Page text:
Katie: Well, some of the things that we've been talking about relate to like, “our early days” [laughs] and it makes me think of playing in a pirate band...

Erica: The William Young!

Katie: Yes. I don't know if it was a fire but it was something [laughs] and people kept coming to our shows. We wore costumes and played acoustic instruments but got put on a lot of hardcore bills because we were pirates. So, I don't know. It's one of those examples where you make something weird, but you manage to find a place for it and meet a lot of amazing people doing it. Sort of a fire. [laughs]

Erica: It was really incredible incredible. I can't really top the pirate band when it comes to “making a fire and they will come”. In, New York I started a commissioning horn trio with a lot of amazing characters. We thought we were really fumbling along, but we finished our first major commission from composer Eric Wubbels. One of his pieces that just inspires me to no end is the children of fire come looking for fire. which is a piece for violin and piano that he and Joshua Modney have performed a lot (with Eric on piano and Josh on violin). They are individuals who belong to Wet Ink Ensemble, among other groups, in New York City. These are all these ensembles full of people who are musicians who come from various backgrounds, who come together just to support each other and to make their own music, and sort of help disseminate the climate of our times or sentiment and the sensibilities of this age and of each other. I feel like all the creative projects that I'm currently engaged in are in that really fun vein. I feel like both of us are really privileged to be involved in such…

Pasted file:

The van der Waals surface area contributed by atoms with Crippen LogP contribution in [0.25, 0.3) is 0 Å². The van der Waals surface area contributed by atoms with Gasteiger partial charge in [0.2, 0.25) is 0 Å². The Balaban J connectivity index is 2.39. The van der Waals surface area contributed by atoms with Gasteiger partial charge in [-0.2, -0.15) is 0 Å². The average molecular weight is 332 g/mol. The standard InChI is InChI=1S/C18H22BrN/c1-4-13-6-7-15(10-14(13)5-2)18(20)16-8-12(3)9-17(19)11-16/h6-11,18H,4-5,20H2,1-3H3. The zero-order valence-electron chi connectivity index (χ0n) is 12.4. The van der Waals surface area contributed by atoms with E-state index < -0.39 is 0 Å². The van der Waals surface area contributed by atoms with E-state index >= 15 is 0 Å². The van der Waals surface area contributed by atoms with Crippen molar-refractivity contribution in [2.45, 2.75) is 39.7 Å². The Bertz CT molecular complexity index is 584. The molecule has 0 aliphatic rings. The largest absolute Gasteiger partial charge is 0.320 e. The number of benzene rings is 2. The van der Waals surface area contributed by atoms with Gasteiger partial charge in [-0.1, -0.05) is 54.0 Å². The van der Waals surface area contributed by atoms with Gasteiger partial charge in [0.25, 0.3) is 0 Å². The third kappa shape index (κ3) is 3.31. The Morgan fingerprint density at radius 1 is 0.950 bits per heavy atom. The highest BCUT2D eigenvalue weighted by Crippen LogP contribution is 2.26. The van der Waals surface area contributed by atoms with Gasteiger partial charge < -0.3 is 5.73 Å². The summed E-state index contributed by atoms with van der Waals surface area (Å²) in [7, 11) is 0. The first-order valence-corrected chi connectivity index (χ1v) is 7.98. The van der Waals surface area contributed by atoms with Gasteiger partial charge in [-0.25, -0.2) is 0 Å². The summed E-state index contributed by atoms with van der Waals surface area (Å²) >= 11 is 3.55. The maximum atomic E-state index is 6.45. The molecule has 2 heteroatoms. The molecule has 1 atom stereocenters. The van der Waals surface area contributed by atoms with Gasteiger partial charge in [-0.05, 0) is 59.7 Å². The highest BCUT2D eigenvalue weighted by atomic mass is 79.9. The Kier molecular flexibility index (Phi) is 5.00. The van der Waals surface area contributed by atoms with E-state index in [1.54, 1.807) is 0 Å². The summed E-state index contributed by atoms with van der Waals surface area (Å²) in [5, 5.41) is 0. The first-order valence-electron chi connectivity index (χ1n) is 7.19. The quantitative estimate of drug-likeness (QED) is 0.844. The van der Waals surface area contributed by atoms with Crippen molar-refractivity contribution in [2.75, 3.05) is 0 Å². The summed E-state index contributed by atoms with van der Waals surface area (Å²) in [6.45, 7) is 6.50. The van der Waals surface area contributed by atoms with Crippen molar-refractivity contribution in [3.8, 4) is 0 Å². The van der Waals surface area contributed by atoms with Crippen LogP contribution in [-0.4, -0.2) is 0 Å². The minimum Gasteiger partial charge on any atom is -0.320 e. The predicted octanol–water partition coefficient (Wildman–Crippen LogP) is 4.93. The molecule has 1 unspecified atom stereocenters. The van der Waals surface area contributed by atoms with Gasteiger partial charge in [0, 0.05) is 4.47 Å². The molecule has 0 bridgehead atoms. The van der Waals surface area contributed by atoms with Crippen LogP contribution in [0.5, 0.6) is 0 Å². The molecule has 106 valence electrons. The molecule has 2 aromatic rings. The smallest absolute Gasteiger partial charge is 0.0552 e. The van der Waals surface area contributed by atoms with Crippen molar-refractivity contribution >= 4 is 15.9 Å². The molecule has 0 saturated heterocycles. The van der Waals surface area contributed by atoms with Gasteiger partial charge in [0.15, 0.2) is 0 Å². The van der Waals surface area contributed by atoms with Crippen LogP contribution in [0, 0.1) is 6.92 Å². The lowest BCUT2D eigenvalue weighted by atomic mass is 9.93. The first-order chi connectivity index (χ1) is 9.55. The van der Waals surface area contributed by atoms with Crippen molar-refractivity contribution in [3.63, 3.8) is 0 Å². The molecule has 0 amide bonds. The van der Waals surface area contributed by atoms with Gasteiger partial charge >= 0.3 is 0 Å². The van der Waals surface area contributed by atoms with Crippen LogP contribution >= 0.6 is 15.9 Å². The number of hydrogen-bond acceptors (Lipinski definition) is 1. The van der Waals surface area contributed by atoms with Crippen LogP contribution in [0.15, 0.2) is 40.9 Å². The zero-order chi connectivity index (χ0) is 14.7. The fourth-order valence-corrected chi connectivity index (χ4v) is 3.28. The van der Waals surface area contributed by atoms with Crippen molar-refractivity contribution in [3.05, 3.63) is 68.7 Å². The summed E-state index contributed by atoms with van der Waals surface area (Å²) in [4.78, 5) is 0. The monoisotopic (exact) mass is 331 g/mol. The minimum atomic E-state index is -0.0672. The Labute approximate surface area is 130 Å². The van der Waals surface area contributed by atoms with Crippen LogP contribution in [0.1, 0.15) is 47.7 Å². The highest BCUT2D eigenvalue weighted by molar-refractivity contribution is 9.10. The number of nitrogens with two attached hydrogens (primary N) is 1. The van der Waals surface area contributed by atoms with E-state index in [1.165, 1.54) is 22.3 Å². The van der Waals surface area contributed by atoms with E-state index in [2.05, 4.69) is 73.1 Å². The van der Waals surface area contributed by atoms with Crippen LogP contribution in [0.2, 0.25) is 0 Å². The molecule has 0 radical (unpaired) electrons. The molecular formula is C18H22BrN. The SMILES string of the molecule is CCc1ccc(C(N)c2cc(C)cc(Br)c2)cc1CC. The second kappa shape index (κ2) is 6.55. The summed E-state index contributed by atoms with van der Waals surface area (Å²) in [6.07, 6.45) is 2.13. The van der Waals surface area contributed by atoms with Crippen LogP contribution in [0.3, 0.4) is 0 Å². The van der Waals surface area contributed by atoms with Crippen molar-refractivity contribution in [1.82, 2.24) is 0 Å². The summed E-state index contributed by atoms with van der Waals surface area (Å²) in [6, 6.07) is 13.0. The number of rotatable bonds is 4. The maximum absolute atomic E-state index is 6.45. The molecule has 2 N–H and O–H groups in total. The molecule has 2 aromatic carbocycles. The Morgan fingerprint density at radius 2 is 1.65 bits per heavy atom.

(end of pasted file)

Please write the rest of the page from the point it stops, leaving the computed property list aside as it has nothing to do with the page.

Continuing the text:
Katie: ...fun things?

Erica: Yeah! I mean, we just get to work with our friends and help midwife our music into the world.

Katie: [laughs]

Eddie: It sounds, too, like it's very deliberate. It's not been an accident. You've crafted careers that are rooted in really enjoying the music that you make, right? I don't think - particularly if you’re in a more conventional classical mode - that that's necessarily an assumption. Especially if you're more in a performer role. It sounds like over the course of moving into the composer role and marrying that with performer chops, that has enabled you to carve out a career in that way.

Katie: I think that people have fun doing different things, right. Fun for me is not necessarily fun for other people. But there's really nothing much more fun to me then a brilliant, killer improvising set.

Erica: Yeah.

Katie: There is nothing that feels quite the same as going out with some that people you know - or that you don’t really know - and you know some things of what are going to happen - but not very many things - and just going all-in on that moment. The energy that I get from that kind of experience - I don't find it anywhere else. Yeah, it's really fun. [laughs] So thanks for giving us this opportunity!

Eddie: Of course! We’re very excited to have the show. The comment that you just made reminded me of a Keith Rowe quote in a documentary about his guitar playing that’s always stuck with me. He plays in the number of different contexts but he says that when he improvises, it's the only time in his entire life when he is really truly focused and paying attention to things.

Katie: Right.

Eddie: That's been an experience for me, as well. That your brain operates on such a different level in an improvisational context than any other musical context, I find.

Katie: Yeah, moving so fast and so slow at the same time.

Eddie: Yeah. Quick grab bag question. Has there been any inspiration coming from unexpected places recently?

Katie: Well, speaking of having fun, I am a mom of an almost-two-year-old. I don't think you'll hear anything that sounds like children in our set necessarily [laughs] but just the sort of joy that people at that age have for the unknown, for learning and discovery is just incredible. I'm finding it to be very inspiring right now.

Eddie: That's very cool. I can't imagine we won't hear that.

Katie: I hope you will! I hope it won’t sound like some of the nurseries rhymes we sing around the house [laughs].

Erica: [laughs] Oh, come on! No, it got pretty improvisatory when I was cooking in the kitchen, I gotta say. It was pretty happenin’ [laughs]. I feel pretty brain damaged after playing Pierre Boulez’s Dérives 2 last weekend...

Eddie: Oh, wow.

Erica: So I have nothing more to add [laughs].

Eddie: Well, hopefully this is a vacation.

Erica: This is amazing [laughs].

Erica Dicker